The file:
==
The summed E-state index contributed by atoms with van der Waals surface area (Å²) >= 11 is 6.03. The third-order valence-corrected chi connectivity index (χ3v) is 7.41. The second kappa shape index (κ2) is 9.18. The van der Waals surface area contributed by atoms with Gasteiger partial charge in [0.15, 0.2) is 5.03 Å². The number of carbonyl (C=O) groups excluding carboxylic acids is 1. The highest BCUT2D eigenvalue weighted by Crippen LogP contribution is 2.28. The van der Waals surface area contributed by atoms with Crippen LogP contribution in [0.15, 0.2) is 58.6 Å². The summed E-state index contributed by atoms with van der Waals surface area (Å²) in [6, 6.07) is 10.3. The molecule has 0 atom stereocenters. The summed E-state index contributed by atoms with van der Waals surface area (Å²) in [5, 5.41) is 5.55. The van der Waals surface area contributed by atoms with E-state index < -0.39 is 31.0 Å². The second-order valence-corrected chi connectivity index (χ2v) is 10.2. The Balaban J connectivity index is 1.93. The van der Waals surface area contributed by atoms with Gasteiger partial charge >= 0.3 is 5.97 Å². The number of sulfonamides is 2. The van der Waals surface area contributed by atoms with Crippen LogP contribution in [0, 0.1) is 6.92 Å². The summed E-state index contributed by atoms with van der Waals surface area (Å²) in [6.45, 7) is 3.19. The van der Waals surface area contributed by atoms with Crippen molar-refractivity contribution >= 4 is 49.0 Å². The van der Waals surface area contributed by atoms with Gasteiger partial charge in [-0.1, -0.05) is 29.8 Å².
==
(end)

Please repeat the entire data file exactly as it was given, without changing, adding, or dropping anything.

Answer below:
The summed E-state index contributed by atoms with van der Waals surface area (Å²) >= 11 is 6.03. The third-order valence-corrected chi connectivity index (χ3v) is 7.41. The second kappa shape index (κ2) is 9.18. The van der Waals surface area contributed by atoms with Gasteiger partial charge in [0.15, 0.2) is 5.03 Å². The number of carbonyl (C=O) groups excluding carboxylic acids is 1. The highest BCUT2D eigenvalue weighted by Crippen LogP contribution is 2.28. The van der Waals surface area contributed by atoms with Crippen LogP contribution in [0.15, 0.2) is 58.6 Å². The summed E-state index contributed by atoms with van der Waals surface area (Å²) in [6, 6.07) is 10.3. The molecule has 0 atom stereocenters. The summed E-state index contributed by atoms with van der Waals surface area (Å²) in [5, 5.41) is 5.55. The van der Waals surface area contributed by atoms with E-state index < -0.39 is 31.0 Å². The second-order valence-corrected chi connectivity index (χ2v) is 10.2. The Balaban J connectivity index is 1.93. The van der Waals surface area contributed by atoms with Gasteiger partial charge >= 0.3 is 5.97 Å². The number of sulfonamides is 2. The van der Waals surface area contributed by atoms with Crippen LogP contribution in [0, 0.1) is 6.92 Å². The summed E-state index contributed by atoms with van der Waals surface area (Å²) in [6.45, 7) is 3.19. The van der Waals surface area contributed by atoms with Crippen molar-refractivity contribution >= 4 is 49.0 Å². The van der Waals surface area contributed by atoms with Gasteiger partial charge in [-0.1, -0.05) is 29.8 Å².